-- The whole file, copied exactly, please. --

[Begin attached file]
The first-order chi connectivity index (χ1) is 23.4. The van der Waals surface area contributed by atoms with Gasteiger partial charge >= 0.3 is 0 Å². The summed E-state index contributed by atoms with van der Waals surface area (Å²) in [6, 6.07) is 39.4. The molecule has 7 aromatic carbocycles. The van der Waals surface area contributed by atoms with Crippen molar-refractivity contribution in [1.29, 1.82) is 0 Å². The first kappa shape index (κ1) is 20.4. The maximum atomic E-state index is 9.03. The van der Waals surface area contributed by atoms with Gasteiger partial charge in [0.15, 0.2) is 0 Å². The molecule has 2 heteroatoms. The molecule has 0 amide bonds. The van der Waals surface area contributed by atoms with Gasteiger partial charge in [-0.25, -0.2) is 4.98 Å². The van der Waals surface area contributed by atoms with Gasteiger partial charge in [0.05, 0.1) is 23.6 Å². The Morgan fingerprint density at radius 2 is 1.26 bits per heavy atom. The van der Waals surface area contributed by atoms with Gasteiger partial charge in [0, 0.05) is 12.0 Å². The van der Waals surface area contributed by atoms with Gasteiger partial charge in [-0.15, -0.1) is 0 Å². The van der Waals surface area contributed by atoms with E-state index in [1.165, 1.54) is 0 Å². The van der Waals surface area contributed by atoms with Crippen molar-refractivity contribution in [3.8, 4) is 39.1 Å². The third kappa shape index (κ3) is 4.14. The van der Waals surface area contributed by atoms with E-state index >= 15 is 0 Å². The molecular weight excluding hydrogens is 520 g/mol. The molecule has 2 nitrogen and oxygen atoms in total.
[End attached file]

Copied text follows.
The first-order chi connectivity index (χ1) is 23.4. The van der Waals surface area contributed by atoms with Gasteiger partial charge >= 0.3 is 0 Å². The summed E-state index contributed by atoms with van der Waals surface area (Å²) in [6, 6.07) is 39.4. The molecule has 7 aromatic carbocycles. The van der Waals surface area contributed by atoms with Crippen molar-refractivity contribution in [1.29, 1.82) is 0 Å². The first kappa shape index (κ1) is 20.4. The maximum atomic E-state index is 9.03. The van der Waals surface area contributed by atoms with Gasteiger partial charge in [0.15, 0.2) is 0 Å². The molecule has 2 heteroatoms. The molecule has 0 amide bonds. The van der Waals surface area contributed by atoms with Gasteiger partial charge in [-0.25, -0.2) is 4.98 Å². The van der Waals surface area contributed by atoms with Gasteiger partial charge in [0.05, 0.1) is 23.6 Å². The Morgan fingerprint density at radius 2 is 1.26 bits per heavy atom. The van der Waals surface area contributed by atoms with Gasteiger partial charge in [0, 0.05) is 12.0 Å². The van der Waals surface area contributed by atoms with Gasteiger partial charge in [-0.15, -0.1) is 0 Å². The van der Waals surface area contributed by atoms with E-state index in [1.165, 1.54) is 0 Å². The van der Waals surface area contributed by atoms with Crippen molar-refractivity contribution in [3.8, 4) is 39.1 Å². The third kappa shape index (κ3) is 4.14. The van der Waals surface area contributed by atoms with E-state index >= 15 is 0 Å². The molecular weight excluding hydrogens is 520 g/mol. The molecule has 2 nitrogen and oxygen atoms in total.